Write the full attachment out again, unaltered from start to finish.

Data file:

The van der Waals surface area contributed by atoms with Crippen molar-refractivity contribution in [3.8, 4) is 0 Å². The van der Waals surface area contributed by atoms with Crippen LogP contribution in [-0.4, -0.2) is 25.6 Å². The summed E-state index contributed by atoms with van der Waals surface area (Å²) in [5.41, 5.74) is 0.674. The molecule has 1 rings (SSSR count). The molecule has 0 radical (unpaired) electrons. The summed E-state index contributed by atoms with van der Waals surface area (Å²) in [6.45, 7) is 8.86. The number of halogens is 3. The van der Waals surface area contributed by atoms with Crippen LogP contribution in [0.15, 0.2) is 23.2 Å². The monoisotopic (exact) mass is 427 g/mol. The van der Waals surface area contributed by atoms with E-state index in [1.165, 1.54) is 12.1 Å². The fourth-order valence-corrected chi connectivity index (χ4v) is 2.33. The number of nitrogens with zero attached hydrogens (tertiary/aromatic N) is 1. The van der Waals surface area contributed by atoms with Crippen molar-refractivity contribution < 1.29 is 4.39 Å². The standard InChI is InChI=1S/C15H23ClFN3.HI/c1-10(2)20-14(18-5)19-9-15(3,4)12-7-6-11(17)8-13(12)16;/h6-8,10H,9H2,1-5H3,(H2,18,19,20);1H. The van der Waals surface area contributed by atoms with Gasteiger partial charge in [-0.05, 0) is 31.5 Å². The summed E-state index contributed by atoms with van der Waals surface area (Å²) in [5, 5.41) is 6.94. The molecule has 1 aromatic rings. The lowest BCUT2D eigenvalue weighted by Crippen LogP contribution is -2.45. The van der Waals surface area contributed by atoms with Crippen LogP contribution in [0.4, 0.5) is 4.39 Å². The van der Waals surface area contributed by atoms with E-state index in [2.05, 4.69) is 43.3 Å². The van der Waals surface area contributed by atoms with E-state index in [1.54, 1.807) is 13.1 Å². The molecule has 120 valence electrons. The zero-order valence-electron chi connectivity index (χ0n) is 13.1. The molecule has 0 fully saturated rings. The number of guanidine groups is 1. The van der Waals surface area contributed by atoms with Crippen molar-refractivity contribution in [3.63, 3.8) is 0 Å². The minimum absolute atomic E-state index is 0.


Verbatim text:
The van der Waals surface area contributed by atoms with Crippen molar-refractivity contribution in [3.8, 4) is 0 Å². The van der Waals surface area contributed by atoms with Crippen LogP contribution in [-0.4, -0.2) is 25.6 Å². The summed E-state index contributed by atoms with van der Waals surface area (Å²) in [5.41, 5.74) is 0.674. The molecule has 1 rings (SSSR count). The molecule has 0 radical (unpaired) electrons. The summed E-state index contributed by atoms with van der Waals surface area (Å²) in [6.45, 7) is 8.86. The number of halogens is 3. The van der Waals surface area contributed by atoms with Crippen LogP contribution in [0.15, 0.2) is 23.2 Å². The monoisotopic (exact) mass is 427 g/mol. The van der Waals surface area contributed by atoms with E-state index in [1.165, 1.54) is 12.1 Å². The fourth-order valence-corrected chi connectivity index (χ4v) is 2.33. The number of nitrogens with zero attached hydrogens (tertiary/aromatic N) is 1. The van der Waals surface area contributed by atoms with Crippen molar-refractivity contribution < 1.29 is 4.39 Å². The standard InChI is InChI=1S/C15H23ClFN3.HI/c1-10(2)20-14(18-5)19-9-15(3,4)12-7-6-11(17)8-13(12)16;/h6-8,10H,9H2,1-5H3,(H2,18,19,20);1H. The van der Waals surface area contributed by atoms with Gasteiger partial charge in [-0.05, 0) is 31.5 Å². The summed E-state index contributed by atoms with van der Waals surface area (Å²) in [5, 5.41) is 6.94. The molecule has 1 aromatic rings. The lowest BCUT2D eigenvalue weighted by Crippen LogP contribution is -2.45. The van der Waals surface area contributed by atoms with Crippen LogP contribution in [0.4, 0.5) is 4.39 Å². The van der Waals surface area contributed by atoms with E-state index in [2.05, 4.69) is 43.3 Å². The van der Waals surface area contributed by atoms with E-state index in [1.54, 1.807) is 13.1 Å². The molecule has 120 valence electrons. The zero-order valence-electron chi connectivity index (χ0n) is 13.1. The molecule has 0 fully saturated rings. The number of guanidine groups is 1. The van der Waals surface area contributed by atoms with Crippen molar-refractivity contribution in [3.63, 3.8) is 0 Å². The minimum absolute atomic E-state index is 0.